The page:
“We know that words matter, and words have power, and we regret that the message left many frustrated and disappointed,” the leaders said regarding Mr. Krabbenhoft’s message. “We want you to know unequivocally that our health system’s position has not changed. We will continue to let science guide the work that we do every day to keep our communities healthy and safe. The science is clear, masks work. When it comes to immunity the science is evolving and we must continue to follow CDC guidelines. Whether you’ve had the virus or not, it is recommended that you wear a mask when you cannot be socially distanced. Our masking policy for Sanford Health remains unchanged.”” (B)

“As the number of COVID-19 cases and hospitalizations continue to climb in Ohio, Cleveland-area hospital leaders are concerned about the growing number of health care workers who are out sick with the coronavirus.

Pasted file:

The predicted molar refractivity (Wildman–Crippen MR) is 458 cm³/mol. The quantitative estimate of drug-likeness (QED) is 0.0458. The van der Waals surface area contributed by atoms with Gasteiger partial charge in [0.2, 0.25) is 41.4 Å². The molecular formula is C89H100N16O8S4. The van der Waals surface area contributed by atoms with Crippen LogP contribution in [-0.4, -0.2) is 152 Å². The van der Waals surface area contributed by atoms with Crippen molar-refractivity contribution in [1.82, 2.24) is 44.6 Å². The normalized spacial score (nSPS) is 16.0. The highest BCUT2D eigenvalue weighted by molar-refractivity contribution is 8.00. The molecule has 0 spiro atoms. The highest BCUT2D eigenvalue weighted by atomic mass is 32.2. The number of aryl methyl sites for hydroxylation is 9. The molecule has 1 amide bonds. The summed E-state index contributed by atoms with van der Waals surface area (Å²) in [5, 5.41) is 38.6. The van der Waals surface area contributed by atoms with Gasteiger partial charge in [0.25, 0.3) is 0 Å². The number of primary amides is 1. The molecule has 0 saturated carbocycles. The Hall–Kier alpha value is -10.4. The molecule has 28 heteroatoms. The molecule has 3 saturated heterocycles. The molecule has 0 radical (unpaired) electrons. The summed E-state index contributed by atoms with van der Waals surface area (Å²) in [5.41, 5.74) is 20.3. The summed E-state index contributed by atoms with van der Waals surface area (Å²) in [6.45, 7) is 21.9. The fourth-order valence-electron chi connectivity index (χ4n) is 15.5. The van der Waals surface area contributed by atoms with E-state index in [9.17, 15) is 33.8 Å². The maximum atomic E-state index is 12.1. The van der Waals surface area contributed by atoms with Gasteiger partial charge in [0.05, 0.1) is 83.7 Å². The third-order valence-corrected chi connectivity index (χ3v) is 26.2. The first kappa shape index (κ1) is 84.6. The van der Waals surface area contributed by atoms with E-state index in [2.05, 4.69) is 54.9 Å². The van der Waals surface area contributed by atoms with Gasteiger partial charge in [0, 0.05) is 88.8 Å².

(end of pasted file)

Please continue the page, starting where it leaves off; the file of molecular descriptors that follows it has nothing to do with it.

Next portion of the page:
According to hospital officials, about 800 Cleveland Clinic employees, 200 at University Hospitals, and 60 MetroHealth staffers are out, making it more difficult to care for the rising number of hospitalized COVID-19 patients in Cuyahoga County. 

“If we have many of our staff out because of exposure, while there’s a large influx of COVID patients, we will not be able to provide the best care to everyone who needs it,” said MetroHealth CEO and President Dr. Akram Boutros.

The health care workers are either diagnosed with COVID-19, in the required 10-day waiting period since symptom onset or are recovering and awaiting symptom clearance to return to work, health officials said.